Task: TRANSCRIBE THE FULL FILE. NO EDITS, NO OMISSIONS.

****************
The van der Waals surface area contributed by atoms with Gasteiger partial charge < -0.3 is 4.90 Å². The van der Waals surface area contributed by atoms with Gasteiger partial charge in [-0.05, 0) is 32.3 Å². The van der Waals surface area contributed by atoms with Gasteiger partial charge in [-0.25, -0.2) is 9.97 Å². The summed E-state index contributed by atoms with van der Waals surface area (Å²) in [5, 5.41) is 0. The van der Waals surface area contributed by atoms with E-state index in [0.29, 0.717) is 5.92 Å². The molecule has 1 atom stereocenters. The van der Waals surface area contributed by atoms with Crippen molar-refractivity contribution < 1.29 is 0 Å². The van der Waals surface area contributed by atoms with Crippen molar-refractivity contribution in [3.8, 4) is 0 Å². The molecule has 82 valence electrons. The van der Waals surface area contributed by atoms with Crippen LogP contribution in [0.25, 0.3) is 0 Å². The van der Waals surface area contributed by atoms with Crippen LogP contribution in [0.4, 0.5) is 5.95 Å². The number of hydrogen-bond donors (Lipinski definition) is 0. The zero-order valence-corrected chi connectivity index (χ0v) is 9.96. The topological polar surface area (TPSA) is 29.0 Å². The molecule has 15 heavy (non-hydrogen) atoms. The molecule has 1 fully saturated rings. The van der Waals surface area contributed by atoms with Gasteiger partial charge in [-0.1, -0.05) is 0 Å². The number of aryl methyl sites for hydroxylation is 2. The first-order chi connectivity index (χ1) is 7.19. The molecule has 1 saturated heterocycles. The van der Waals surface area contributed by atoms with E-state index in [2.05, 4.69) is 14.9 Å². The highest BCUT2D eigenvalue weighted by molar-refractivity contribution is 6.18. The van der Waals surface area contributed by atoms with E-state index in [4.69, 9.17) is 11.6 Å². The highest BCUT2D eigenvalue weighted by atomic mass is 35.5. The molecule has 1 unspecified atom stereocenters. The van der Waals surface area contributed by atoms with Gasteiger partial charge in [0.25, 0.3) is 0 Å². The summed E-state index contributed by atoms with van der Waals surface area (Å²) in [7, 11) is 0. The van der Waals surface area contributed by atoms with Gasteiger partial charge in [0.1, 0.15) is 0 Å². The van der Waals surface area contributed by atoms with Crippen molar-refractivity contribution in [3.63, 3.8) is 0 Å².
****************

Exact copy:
The van der Waals surface area contributed by atoms with Gasteiger partial charge < -0.3 is 4.90 Å². The van der Waals surface area contributed by atoms with Gasteiger partial charge in [-0.05, 0) is 32.3 Å². The van der Waals surface area contributed by atoms with Gasteiger partial charge in [-0.25, -0.2) is 9.97 Å². The summed E-state index contributed by atoms with van der Waals surface area (Å²) in [5, 5.41) is 0. The van der Waals surface area contributed by atoms with E-state index in [0.29, 0.717) is 5.92 Å². The molecule has 1 atom stereocenters. The van der Waals surface area contributed by atoms with Crippen molar-refractivity contribution < 1.29 is 0 Å². The van der Waals surface area contributed by atoms with Crippen molar-refractivity contribution in [3.8, 4) is 0 Å². The molecule has 82 valence electrons. The van der Waals surface area contributed by atoms with Crippen LogP contribution in [0.25, 0.3) is 0 Å². The van der Waals surface area contributed by atoms with Crippen LogP contribution in [0.4, 0.5) is 5.95 Å². The number of hydrogen-bond donors (Lipinski definition) is 0. The zero-order valence-corrected chi connectivity index (χ0v) is 9.96. The topological polar surface area (TPSA) is 29.0 Å². The molecule has 15 heavy (non-hydrogen) atoms. The molecule has 1 fully saturated rings. The van der Waals surface area contributed by atoms with Gasteiger partial charge in [-0.1, -0.05) is 0 Å². The number of aryl methyl sites for hydroxylation is 2. The first-order chi connectivity index (χ1) is 7.19. The molecule has 1 saturated heterocycles. The van der Waals surface area contributed by atoms with E-state index in [2.05, 4.69) is 14.9 Å². The highest BCUT2D eigenvalue weighted by molar-refractivity contribution is 6.18. The van der Waals surface area contributed by atoms with E-state index in [4.69, 9.17) is 11.6 Å². The highest BCUT2D eigenvalue weighted by atomic mass is 35.5. The molecule has 1 unspecified atom stereocenters. The van der Waals surface area contributed by atoms with Gasteiger partial charge in [0.25, 0.3) is 0 Å². The summed E-state index contributed by atoms with van der Waals surface area (Å²) in [7, 11) is 0. The van der Waals surface area contributed by atoms with Gasteiger partial charge in [0.1, 0.15) is 0 Å². The van der Waals surface area contributed by atoms with Crippen molar-refractivity contribution in [3.63, 3.8) is 0 Å².